Last modification: 24 September 2008

### Online Book of Abstracts - A Thematic List:

### SESSIONS / SYMPOSIA

**Edited by Michal Kokowski**

http://www.cyfronet.pl/~n1kokows/home.html

n1kokows@cyf-kr.edu.pl

##### Symposium R-3.

**HISTORY OF ASTRONOMY IN THE LATE MEDIEVAL**

AND EARLY MODERN PERIODS

AND EARLY MODERN PERIODS

**ORGANIZERS AND CHAIRMEN OF THE SYMPOSIUM**:

**José CHABÁS** (Barcelona, Spain)

jose.chabas@upf.edu

**Richard L. KREMER** (Hanover, NH, USA)

Richard.L.Kremer@Dartmouth.EDU

R-3.

## From Toledo to Venice: The Alfonsine Tables of Prosdocimo de' Beldomandi

**José CHABÁS** (Barcelona, Spain)

jose.chabas@upf.edu

The Alfonsine Tables were compiled in Toledo by Isaac ben Sid and Judah ben Moses ha-Cohen, two of the most active collaborators of Alfonso X, king of Castille and León (reigned: 1252-1284). The original version of these tables is not extant, but the canons explaining their use have survived in a unique manuscript in Castilian. From Toledo the tables reached Paris and were recast there in the 1320s, then spread throughout Europe, and became the main computing tool used by astronomers for more than two centuries. In 1483 the Parisian Alfonsine Tables were published in Venice for the first time, followed shortly thereafter by other editions, all of them by printers in that city.

During the period of more than two centuries between their compilation and their first publication, the Alfonsine Tables made a long journey and were subject to many changes, without losing the basic features that characterized them. We still lack a global picture of the transmission of all tabular material associated with the Alfonsine Tables. In order to help fill in this essential gap in the history of astronomy in late Middle Ages and early modern times, we analyse here the version of the Alfonsine Tables compiled by Prosdocimo de' Beldomandi, an astronomer in Padua who died in 1428, focusing our attention on his catalogue of more than 1,000 stars which is closely related to the star catalogues published in the incunabula editions.

R-3.

## Reflection of Iohannes Sindel's Eclipse Instrument in Iohannes Schöner's "Opera mathematica"

**Alena HADRAVOVÁ** (Prague, The Czech Republik)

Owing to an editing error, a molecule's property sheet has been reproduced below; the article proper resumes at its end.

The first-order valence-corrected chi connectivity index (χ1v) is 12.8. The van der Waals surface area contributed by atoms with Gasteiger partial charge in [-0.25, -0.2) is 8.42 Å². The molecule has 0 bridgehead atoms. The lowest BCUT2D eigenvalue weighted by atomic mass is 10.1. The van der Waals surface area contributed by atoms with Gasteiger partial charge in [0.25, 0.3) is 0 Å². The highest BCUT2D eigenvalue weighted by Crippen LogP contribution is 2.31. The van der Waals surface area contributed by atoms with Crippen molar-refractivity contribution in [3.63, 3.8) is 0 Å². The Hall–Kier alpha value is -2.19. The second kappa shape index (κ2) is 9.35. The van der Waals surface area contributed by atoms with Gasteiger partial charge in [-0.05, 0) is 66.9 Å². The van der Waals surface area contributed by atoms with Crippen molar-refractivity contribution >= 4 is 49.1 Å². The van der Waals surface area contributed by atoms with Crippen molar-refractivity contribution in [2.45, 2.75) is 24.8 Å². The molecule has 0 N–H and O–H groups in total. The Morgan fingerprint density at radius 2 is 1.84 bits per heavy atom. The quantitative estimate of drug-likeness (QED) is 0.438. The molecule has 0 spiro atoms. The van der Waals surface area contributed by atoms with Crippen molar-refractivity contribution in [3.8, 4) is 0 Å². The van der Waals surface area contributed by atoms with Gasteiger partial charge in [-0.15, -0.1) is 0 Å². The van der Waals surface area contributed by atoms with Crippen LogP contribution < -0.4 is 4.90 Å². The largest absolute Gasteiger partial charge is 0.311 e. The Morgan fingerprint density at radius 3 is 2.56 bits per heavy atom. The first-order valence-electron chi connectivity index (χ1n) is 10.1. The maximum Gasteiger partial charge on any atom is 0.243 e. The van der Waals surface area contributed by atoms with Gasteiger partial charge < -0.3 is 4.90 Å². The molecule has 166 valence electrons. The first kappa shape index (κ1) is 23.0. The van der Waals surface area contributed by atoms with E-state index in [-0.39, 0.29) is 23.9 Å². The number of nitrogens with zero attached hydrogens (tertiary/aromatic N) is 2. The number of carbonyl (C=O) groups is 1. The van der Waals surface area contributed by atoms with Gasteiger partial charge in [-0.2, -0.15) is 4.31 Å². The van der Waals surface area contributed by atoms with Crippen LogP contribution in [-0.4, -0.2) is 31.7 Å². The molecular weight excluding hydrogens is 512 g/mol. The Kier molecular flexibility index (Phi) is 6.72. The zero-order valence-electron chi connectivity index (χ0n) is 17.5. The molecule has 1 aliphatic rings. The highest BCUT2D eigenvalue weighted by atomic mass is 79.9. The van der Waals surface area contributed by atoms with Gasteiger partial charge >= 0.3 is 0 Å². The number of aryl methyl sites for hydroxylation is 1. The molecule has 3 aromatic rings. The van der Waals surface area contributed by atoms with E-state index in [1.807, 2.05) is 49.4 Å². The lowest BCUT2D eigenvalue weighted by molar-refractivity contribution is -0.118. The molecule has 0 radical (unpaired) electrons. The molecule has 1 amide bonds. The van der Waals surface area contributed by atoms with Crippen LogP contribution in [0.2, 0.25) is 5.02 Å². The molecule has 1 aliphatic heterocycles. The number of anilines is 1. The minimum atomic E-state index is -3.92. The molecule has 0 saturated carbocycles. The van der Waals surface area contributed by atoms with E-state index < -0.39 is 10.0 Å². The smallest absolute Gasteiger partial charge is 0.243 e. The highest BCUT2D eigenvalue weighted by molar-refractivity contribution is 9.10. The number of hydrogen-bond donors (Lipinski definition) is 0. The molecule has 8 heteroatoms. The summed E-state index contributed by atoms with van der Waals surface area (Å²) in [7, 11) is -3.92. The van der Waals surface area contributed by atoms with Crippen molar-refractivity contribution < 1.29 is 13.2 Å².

had@pleione.asu.cas.cz

**Petr HADRAVA** (Prague, The Czech Republik)

had@pleione.asu.cas.cz

Master of the Prague University Iohannes Andreae dictus Schindel (John Andrew's called Sindel, 1375-1455/1457) is known as an astronomical advisor of the construction of Prague Astronomical Clock (1410). He is also known as author of several astronomical treatises. One of the most important is his text "Canones pro eclipsibus Solis et Lune per instrumentum ad hoc factum inveniendis Magistri Iohannis Schindel" ("The rules for a calculation of Sun's and Moon's eclipses using the instrument invented by John Sindel") which describes Sindel's instrument derived from the albion by Richard of Wallingford (c. 1292-1335). Albion was also dealt with by Sindel's Vienna colleague Iohannes von Gmunden (1380-1442). The description of Sindel's instrument appears also in Iohannes Schöner's (1477-1547) book "Opera mathematica" (Nürnberg 1551, 1561), this is more than a century after Sindel.

Several passages of Schöner's text are verbally identical with Schindel's treatise. Moreover, "Opera mathematica" involves woodcuts of the instrument which correspond exactly with Schindel's explanation. The only three preserved manuscripts with Sindel's treatise, which we prepare for publication, lack any drawing. Schöner's evidence of the eclipse instrument design is thus valuable for better understanding of Sindel's words.

R-3.

## Astronomy in Paulerinus's 15th Century Encyclopaedia "Liber viginti arcium"

**Alena HADRAVOVÁ** (Prague, The Czech Republik)

had@pleione.asu.cas.cz

**Petr HADRAVA** (Prague, The Czech Republik)

had@pleione.asu.cas.cz

In the middle of the 15th century master of five universities (Prague, Cracow, Vienna, Padova, Bologna) Paulerinus (Pavel Zidek, 1413-1471) composed his extensive encyclopaedia "Liber viginti arcium" ("The Book of Twenty Arts") for the Czech king George of Podebrady. It is preserved in unique parchment manuscript, located in the Jagellonian Library in Cracow under the signature BJ 257, which contains nearly 400 very spacious folios. The text on folios 131ra-142vb deals with astronomy, folios 143r-152v include astronomical tables. Astronomical and astrological contexts appear also in several others parts of encyclopaedia, e.g. those dealing with meteorology, medicine etc. The part of astronomy is very extensive, it treats more then 350 lemmata. Paulerinus's text yields a valuable account of contemporary knowledge of astronomy. The influence of Alphonsine Tables (with canons of Jean de Saxe), Bartholomaeus Anglicus, Eberhardus Bethuniensis, Iohannes de Sacrobosco, Iohannes de Erfordia, Allexander de Villa Dei, of Czech scholars Bartholomaeus de Solentia, Cristannus de Prachaticz and other sources can be identified here; some parts of texts are taken over verbally.

R-3.

## Reworking the Alfonsine Tables in Cracow: The Tabulae Aureae of Petrus Gaszowiec (1448)

**Richard L. KREMER** (Hanover, New Hampshire, USA)

Richard.L.Kremer@Dartmouth.EDU